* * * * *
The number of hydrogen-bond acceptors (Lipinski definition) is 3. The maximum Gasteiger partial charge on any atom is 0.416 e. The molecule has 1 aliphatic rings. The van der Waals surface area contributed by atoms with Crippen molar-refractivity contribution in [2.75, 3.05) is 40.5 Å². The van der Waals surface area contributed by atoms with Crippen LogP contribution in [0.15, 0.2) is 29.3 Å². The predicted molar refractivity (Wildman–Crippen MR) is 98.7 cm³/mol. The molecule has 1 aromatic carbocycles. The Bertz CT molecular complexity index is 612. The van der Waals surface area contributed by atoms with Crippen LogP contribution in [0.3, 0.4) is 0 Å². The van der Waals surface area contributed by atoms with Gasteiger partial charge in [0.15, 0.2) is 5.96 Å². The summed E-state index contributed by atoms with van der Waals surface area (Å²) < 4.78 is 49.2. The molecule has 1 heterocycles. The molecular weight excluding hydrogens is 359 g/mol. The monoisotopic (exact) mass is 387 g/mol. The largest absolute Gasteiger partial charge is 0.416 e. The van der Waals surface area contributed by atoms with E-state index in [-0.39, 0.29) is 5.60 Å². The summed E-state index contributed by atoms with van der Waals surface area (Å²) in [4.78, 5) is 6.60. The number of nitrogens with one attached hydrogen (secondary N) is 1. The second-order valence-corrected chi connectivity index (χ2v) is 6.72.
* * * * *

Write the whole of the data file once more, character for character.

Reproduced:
The number of hydrogen-bond acceptors (Lipinski definition) is 3. The maximum Gasteiger partial charge on any atom is 0.416 e. The molecule has 1 aliphatic rings. The van der Waals surface area contributed by atoms with Crippen molar-refractivity contribution in [2.75, 3.05) is 40.5 Å². The van der Waals surface area contributed by atoms with Crippen LogP contribution in [0.15, 0.2) is 29.3 Å². The predicted molar refractivity (Wildman–Crippen MR) is 98.7 cm³/mol. The molecule has 1 aromatic carbocycles. The Bertz CT molecular complexity index is 612. The van der Waals surface area contributed by atoms with Crippen LogP contribution in [0.3, 0.4) is 0 Å². The van der Waals surface area contributed by atoms with Gasteiger partial charge in [0.15, 0.2) is 5.96 Å². The summed E-state index contributed by atoms with van der Waals surface area (Å²) < 4.78 is 49.2. The molecule has 1 heterocycles. The molecular weight excluding hydrogens is 359 g/mol. The monoisotopic (exact) mass is 387 g/mol. The largest absolute Gasteiger partial charge is 0.416 e. The van der Waals surface area contributed by atoms with E-state index in [-0.39, 0.29) is 5.60 Å². The summed E-state index contributed by atoms with van der Waals surface area (Å²) in [4.78, 5) is 6.60. The number of nitrogens with one attached hydrogen (secondary N) is 1. The second-order valence-corrected chi connectivity index (χ2v) is 6.72.